Knowing a whistle would be blown, Durant went through a shamefully natural progression of losing the ball below Allen’s shoulders and writhing his arms in ways akin to those “wacky waving inflatable arm flailing tube men.”
Allen had done no wrong, in fact, he was in a prime defensive position: body low, up close, hands active. For his efforts, he was rewarded with a personal foul, and Durant stepped to the line and added two more points to the Thunder lead.
This call didn’t change the outcome of the game, it wasn’t something that we haven’t seen before, and it wasn’t really controversial -- but it piqued the hell out of me. I’ve always been a proponent for tough, hard-nosed defense. I tend to salute those who are known for their penchant for the less sexy end of the floor. Anyone can shoot the ball, but it requires a different kind of mentality and dedication to your craft to go out with the willingness to lock down the guy wearing the opposite jersey.
We’re well-versed in the ideology that the current NBA landscape is set up to give scorers the upper hand, and considering how many fantastic scorers we have in today’s league, it makes things increasingly more difficult for guys to actually want to play defense. This is why that call bothers me so much.
Kevin Durant’s offensive versatility will allow him to get into a prime scoring position on Tony Allen eight out of ten times. He’s that good, one of the NBA’s elite scorers. So, I ask, why must the offensive player get rewarded even when the defensive player finally gets a scorer like Durant in a position favorable to him? One swift oscillation of the arms and the offensive player is headed to the free throw line.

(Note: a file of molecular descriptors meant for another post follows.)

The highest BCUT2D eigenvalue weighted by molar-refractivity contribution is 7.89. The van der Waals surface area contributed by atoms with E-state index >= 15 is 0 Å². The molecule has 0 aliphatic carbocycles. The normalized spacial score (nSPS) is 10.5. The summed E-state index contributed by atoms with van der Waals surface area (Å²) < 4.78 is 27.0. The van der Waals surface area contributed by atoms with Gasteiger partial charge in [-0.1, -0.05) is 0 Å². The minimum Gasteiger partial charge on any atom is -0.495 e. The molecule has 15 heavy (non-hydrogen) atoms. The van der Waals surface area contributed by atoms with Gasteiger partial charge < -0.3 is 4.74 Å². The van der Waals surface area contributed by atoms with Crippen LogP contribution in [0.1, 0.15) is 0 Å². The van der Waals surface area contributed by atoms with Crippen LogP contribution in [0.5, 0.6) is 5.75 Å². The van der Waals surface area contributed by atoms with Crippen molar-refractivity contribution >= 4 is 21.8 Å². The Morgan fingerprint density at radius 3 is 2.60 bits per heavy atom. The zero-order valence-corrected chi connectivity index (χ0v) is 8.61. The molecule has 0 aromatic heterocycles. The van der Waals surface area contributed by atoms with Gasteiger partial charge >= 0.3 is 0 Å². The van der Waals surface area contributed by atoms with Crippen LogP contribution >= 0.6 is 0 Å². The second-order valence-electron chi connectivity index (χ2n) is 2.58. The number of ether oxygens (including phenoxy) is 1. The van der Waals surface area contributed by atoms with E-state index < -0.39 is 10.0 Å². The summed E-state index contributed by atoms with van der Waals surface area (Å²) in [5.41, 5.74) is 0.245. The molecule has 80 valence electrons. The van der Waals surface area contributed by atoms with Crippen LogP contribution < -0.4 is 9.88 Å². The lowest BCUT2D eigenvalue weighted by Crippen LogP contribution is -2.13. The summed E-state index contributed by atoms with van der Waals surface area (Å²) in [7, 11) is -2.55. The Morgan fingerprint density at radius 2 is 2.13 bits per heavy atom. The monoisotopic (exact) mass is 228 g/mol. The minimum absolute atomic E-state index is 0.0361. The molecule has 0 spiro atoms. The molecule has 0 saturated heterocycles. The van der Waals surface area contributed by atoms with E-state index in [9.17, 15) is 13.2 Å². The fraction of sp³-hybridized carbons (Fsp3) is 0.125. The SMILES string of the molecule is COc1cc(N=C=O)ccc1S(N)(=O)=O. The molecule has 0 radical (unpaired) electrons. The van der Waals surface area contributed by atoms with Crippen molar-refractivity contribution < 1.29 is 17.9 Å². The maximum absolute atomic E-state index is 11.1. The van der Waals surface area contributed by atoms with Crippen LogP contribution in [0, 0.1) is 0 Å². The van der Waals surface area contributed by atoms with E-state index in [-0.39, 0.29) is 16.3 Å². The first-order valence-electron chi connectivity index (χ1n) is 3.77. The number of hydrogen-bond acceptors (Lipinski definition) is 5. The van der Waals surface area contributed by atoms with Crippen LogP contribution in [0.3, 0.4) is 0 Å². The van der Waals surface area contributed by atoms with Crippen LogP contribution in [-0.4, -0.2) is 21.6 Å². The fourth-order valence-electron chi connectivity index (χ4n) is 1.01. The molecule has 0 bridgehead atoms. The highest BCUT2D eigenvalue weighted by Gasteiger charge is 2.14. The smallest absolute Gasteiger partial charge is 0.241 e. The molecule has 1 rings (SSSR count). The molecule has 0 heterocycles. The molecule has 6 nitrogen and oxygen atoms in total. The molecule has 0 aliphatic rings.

The NBA, more than any sport, mirrors real life in the sense that life isn’t fair. I understand this, but shouldn’t the league be working toward making things slightly more fair? If we’re not working toward league-wide parity, at least lessen the chasm that currently sits between the advantages an offensive player receives versus his adversary.
I’m not asking for this swing-through move to be completely eliminated. There have been plenty of times where Durant, or other guys like Dwyane Wade, Kobe Bryant or Paul Pierce, have used this move to perfection.
Give the defender a jab step to create space, if he doesn’t budge, go through your natural shooting position when the defender’s arms get in the way. To me, there is little wrong with this. It’s a tactical, one-on-one battle for position and space.
What isn’t okay is when this move is used as a bail out. I can’t stand when the offensive player throws his arms into the defenders torso and still gets rewarded with free throws. It’s lazy, bad basketball and aesthetically appalling. At some point, we have to recognize the defender’s rights and make this a no call or an offensive foul.
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